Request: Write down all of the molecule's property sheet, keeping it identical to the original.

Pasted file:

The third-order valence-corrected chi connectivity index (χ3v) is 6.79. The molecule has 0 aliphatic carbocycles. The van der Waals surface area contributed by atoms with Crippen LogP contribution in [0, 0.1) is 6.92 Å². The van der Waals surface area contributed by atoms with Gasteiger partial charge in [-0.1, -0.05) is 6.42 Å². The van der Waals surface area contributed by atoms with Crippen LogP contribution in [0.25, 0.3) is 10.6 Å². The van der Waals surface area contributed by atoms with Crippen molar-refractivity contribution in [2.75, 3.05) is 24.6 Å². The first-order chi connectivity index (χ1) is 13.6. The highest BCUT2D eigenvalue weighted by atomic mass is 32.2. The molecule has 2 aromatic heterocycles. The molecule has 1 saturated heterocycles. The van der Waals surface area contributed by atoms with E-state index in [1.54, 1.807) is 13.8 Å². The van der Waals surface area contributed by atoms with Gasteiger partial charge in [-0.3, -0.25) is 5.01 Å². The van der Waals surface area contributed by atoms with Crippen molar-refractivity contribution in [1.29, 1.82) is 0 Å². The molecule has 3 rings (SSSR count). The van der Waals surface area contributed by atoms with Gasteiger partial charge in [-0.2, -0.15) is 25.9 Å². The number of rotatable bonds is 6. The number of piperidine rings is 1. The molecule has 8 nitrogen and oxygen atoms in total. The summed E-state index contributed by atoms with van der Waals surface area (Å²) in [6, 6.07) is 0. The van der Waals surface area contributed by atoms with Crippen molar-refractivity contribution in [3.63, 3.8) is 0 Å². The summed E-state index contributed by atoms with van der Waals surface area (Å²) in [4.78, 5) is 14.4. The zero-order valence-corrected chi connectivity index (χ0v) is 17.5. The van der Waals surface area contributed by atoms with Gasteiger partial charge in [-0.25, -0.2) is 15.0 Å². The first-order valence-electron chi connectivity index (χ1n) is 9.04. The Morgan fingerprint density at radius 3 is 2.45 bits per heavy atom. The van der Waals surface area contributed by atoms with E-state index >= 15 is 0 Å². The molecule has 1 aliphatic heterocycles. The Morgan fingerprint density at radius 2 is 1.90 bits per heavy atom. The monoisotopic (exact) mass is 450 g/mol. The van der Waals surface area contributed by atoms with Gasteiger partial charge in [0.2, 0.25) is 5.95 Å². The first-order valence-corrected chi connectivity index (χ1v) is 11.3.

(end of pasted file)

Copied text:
The third-order valence-corrected chi connectivity index (χ3v) is 6.79. The molecule has 0 aliphatic carbocycles. The van der Waals surface area contributed by atoms with Crippen LogP contribution in [0, 0.1) is 6.92 Å². The van der Waals surface area contributed by atoms with Gasteiger partial charge in [-0.1, -0.05) is 6.42 Å². The van der Waals surface area contributed by atoms with Crippen LogP contribution in [0.25, 0.3) is 10.6 Å². The van der Waals surface area contributed by atoms with Crippen molar-refractivity contribution in [2.75, 3.05) is 24.6 Å². The first-order chi connectivity index (χ1) is 13.6. The highest BCUT2D eigenvalue weighted by atomic mass is 32.2. The molecule has 2 aromatic heterocycles. The molecule has 1 saturated heterocycles. The van der Waals surface area contributed by atoms with E-state index in [1.54, 1.807) is 13.8 Å². The van der Waals surface area contributed by atoms with Gasteiger partial charge in [-0.3, -0.25) is 5.01 Å². The van der Waals surface area contributed by atoms with Crippen molar-refractivity contribution in [1.29, 1.82) is 0 Å². The molecule has 3 rings (SSSR count). The van der Waals surface area contributed by atoms with Gasteiger partial charge in [-0.2, -0.15) is 25.9 Å². The number of rotatable bonds is 6. The number of piperidine rings is 1. The molecule has 8 nitrogen and oxygen atoms in total. The summed E-state index contributed by atoms with van der Waals surface area (Å²) in [6, 6.07) is 0. The van der Waals surface area contributed by atoms with Crippen molar-refractivity contribution in [3.63, 3.8) is 0 Å². The summed E-state index contributed by atoms with van der Waals surface area (Å²) in [4.78, 5) is 14.4. The zero-order valence-corrected chi connectivity index (χ0v) is 17.5. The van der Waals surface area contributed by atoms with Gasteiger partial charge in [-0.25, -0.2) is 15.0 Å². The first-order valence-electron chi connectivity index (χ1n) is 9.04. The Morgan fingerprint density at radius 3 is 2.45 bits per heavy atom. The van der Waals surface area contributed by atoms with E-state index >= 15 is 0 Å². The molecule has 1 aliphatic heterocycles. The Morgan fingerprint density at radius 2 is 1.90 bits per heavy atom. The monoisotopic (exact) mass is 450 g/mol. The van der Waals surface area contributed by atoms with Gasteiger partial charge in [0.2, 0.25) is 5.95 Å². The first-order valence-corrected chi connectivity index (χ1v) is 11.3.